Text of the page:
Most of our clients are familiar with web design jargon, but when we refer to user interface design, we often get blank stares.  That’s why today we’re going to explain what it is and why it is the most important element in successfully building software, websites, e-commerce sites, and Web apps.User interface design is the design of computers, appliances, machines, apps, software, and websites that focus on the user’s experience and interaction.  Basically, it makes the user’s interaction as simple, professional, and effective as possible.  The key is to balance the technical functions while also being aesthetically pleasing.  The goal of user interface design is to make the users interaction as simple and efficient as possible.  We want always to create an application or a design that is easy to use and easy on the eyes.  We accomplish this by anticipating and handling any complexities on the back end.  This allows our user interface designs to shine.  That way when it’s time to build the front end, the part that people interact with, it is easy.

There are a 10 principles that we keep in mind for designing user interface.

  1. Profile your user. Before you can have a good user interface it is important to know who your users are.  A design for a tech savvy person would not be as good for a person who is not as skilled.
  2. Borrow behaviors from systems familiar to users. The more familiar an object or system is to a user, the easier it will be for them.  This is especially helpful if a system is a more complex software system.
  3. Make your features stand out. Users like to know what features are available to them without having to search hard for it.  We also don’t want to overwhelm the user if there is a lot of detail involved in a feature.  In this case, it may be appropriate to “hide” features.
  4. Keep it Coherent. The program should behave in a way that makes sense.  It should be logical and consistent.  For example if one part of the program uses a pop up menu, then it might be expected that other parts of the program would do the same.
  5. Keep changes noticeable. When a user makes a change in the program it should be reflected within the program accordingly.  For example, when a user is trying to select an item it might be helpful to gray out the other choices and only highlight what they are selecting so that they are confident in what they are picking.
  6. Shortcuts are key. Giving the user a way to complete a task by using a shortcut is important.  Once a user has experience with a program and feels comfortable with the results that they are having its nice for them to be able to get the same task completed, but with a shortcut.
  7. The human eye is drawn to motion. The eye is drawn to movement more than static objects.  An animated object is usually going to be noticed quicker than an object that is not moving.  Anything that we want to stand out can often be benefited by adding a little movement to it.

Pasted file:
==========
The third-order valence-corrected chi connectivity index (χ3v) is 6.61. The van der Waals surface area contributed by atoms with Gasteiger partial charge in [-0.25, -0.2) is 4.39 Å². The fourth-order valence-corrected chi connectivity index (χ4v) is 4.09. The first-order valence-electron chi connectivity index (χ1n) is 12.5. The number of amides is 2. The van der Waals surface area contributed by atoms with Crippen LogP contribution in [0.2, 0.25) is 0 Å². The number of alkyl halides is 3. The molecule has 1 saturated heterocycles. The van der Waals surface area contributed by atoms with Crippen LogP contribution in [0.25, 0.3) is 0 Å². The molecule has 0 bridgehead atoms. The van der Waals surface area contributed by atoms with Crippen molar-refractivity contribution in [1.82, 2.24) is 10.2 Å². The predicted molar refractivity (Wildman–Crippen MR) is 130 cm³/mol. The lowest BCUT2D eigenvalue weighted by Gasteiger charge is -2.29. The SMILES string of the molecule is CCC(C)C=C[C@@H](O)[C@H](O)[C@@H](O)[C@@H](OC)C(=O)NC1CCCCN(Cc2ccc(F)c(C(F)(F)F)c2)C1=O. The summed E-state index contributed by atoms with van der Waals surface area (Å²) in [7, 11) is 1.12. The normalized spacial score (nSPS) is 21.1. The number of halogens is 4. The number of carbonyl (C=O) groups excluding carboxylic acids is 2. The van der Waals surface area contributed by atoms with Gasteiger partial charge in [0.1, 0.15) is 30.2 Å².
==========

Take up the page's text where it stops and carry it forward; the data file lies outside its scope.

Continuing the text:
8. Help! The user may at some point in time need help, and when they do it is important to understand the type of help that they might need.  There are five basic types of helps: Goal oriented– what can I do with this program?, Descriptive–  What is this?, procedural– How do I do this?, Interpretive–  Why did this just happen?, and Navigational– Where am I?
  9. The User needs to feel safe. A new user does not want to feel stupid.  So, it might be important to make them feel comfortable and keep them from feeling overwhelmed with the program.  On the other hand a more skilled user does not want to feel bored and constantly hounded with reminders or tips.  In this case, we might want to consider having a tip menu that can be turned off once a user has learned the program.

10.  Keep programs aesthetically pleasing. The program should be pleasing to the eye and make sense.  Keeping some rules of graphic design, helps to make what the user is seeing to stand out in a good way and not a bad way.  We want our users to feel happy and comfortable with what they are using.  What we don’t want, is for them to be bothered by the look of something even if it has nothing to do with how well it performs.

11.  Test first. Before releasing a program, test it first.  A software engineer maybe brilliant in what they do, but they think differently than how a average person thinks.  Having someone who is not involved in the design of the program test it first, can be incredibly effective in finding faults and bugs within the system.

12.  Listen to what others say. Watching people attempt to use your program, can give you valuable insight.  It’s important to keep in mind aspects like computer literacy, and that the “average” person is different depending on who you ask.  Getting as much feedback as possible from users is a great way to spot frustrations or problems ahead of time.

It’s safe to say that we use interface design every single time we use the Web.  The important part is not having the user realize it, so it’s our goal every time to create a design that is user friendly and effective.